"Our greatest philosopher, who is Linus in the 'Peanuts' comic strip, has said, 'No problem is so big or so complicated it can't be run away from'," announced Jane Bryant Quinn, financial columnist and author of "Everyone's Money Book," at The Washington Post Book and Author Luncheon yesterday afternoon. "That's the attitude of our politicians, our government, our businesses toward inflation."
Quinn was one of three authors -- the others were Sen. Barry M. Goldwater (R-Ariz) and syndicated columnist Ellen Goodman -- who gave the crowd at the Sheraton Park Hotel some irreverent talk about themselves and their books.
"If I had an answer to inflation," said Quinn, "I'd run for president. I don't have the answer. Everyone nourishes inside themselves a get-rich-quick scheme that won't work. Those aren't in my book. Mine is the meat and potatoes of life."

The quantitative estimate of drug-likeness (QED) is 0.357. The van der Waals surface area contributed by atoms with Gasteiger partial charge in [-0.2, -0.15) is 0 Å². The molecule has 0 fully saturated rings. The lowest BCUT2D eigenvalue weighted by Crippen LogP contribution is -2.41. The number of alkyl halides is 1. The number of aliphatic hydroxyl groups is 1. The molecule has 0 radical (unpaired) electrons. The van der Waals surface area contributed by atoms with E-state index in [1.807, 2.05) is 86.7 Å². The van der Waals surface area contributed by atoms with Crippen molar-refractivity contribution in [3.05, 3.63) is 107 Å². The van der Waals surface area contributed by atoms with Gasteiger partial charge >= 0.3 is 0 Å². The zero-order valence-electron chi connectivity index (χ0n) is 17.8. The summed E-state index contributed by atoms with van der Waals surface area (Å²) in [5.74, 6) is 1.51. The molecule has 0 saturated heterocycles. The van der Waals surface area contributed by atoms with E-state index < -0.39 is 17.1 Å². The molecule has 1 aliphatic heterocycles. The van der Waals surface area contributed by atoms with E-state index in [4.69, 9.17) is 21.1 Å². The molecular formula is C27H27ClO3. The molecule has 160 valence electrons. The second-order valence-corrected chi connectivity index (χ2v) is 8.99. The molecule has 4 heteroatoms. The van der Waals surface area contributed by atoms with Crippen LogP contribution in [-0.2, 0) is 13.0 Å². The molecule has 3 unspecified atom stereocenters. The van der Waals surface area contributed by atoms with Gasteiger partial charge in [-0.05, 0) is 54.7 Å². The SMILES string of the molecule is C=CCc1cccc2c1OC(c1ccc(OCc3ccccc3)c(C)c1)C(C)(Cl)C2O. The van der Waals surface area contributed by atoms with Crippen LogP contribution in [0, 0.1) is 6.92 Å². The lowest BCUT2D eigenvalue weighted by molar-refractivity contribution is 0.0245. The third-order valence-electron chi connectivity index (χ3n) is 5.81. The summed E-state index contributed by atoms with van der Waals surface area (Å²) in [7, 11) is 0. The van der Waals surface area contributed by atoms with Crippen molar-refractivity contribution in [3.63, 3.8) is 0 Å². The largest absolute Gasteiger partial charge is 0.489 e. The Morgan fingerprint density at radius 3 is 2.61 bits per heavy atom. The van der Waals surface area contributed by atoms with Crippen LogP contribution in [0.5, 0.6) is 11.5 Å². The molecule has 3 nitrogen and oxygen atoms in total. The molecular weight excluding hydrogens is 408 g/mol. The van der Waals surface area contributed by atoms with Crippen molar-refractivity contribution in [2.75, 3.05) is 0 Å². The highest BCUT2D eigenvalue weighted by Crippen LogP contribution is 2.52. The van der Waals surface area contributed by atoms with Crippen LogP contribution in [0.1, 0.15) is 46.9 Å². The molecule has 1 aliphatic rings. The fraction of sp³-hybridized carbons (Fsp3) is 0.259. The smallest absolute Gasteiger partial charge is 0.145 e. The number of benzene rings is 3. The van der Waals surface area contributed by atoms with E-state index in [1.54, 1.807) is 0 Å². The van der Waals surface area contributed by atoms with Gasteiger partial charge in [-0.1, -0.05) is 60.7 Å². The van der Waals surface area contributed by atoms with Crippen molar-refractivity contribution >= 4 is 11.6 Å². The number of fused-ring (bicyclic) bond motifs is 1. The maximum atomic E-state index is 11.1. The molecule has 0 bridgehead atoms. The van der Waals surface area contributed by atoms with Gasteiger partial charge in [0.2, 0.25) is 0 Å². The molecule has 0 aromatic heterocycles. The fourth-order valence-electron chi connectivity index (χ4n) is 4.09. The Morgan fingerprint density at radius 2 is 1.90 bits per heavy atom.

In the hallway outside the dining room, two of the author's books were on sale -- but not Goodman's.
"I wanted to tell Jane that I manage my money well," said Goodman from the podium. "I'm the only author who doesn't have a book to sell." (They didn't arrive from New York on time.)
Goodman's book "Close To Home" is a collection of her columns grouped under such topics as "Our Times," "Women," Relationships," Family," "Foibles," and Social issues."
"People ask me, 'Where do you get your ideas?" Goodman said. "The answer -- desperation. They ask, "What if you don't like a column"' Publish it. Someone once said being a columnist is like being married to a nymphomaniac -- every time you think you're through, you have to start all over.
"I've felt a kind of alienation between readers and newspapers," said Goodman.. "I wanted to bridge that gap. I want to be not a pontificator but a person -- a mother, a vegetable gardener, a failed jogger."
Goldwater, the author of "With No Apologies," his memoirs of his personal and political life, began his talk with: "Last night was Halloween; I had a good time. I dressed up as Jimmy Carter and scared the hell out of people.
Goldwater said he is often asked how he has the time to write. "I don't," he said. "I have help. I get ideas -- I jot them down or put them on tape. Then I take them to members of my staff and they put them in order and we get something."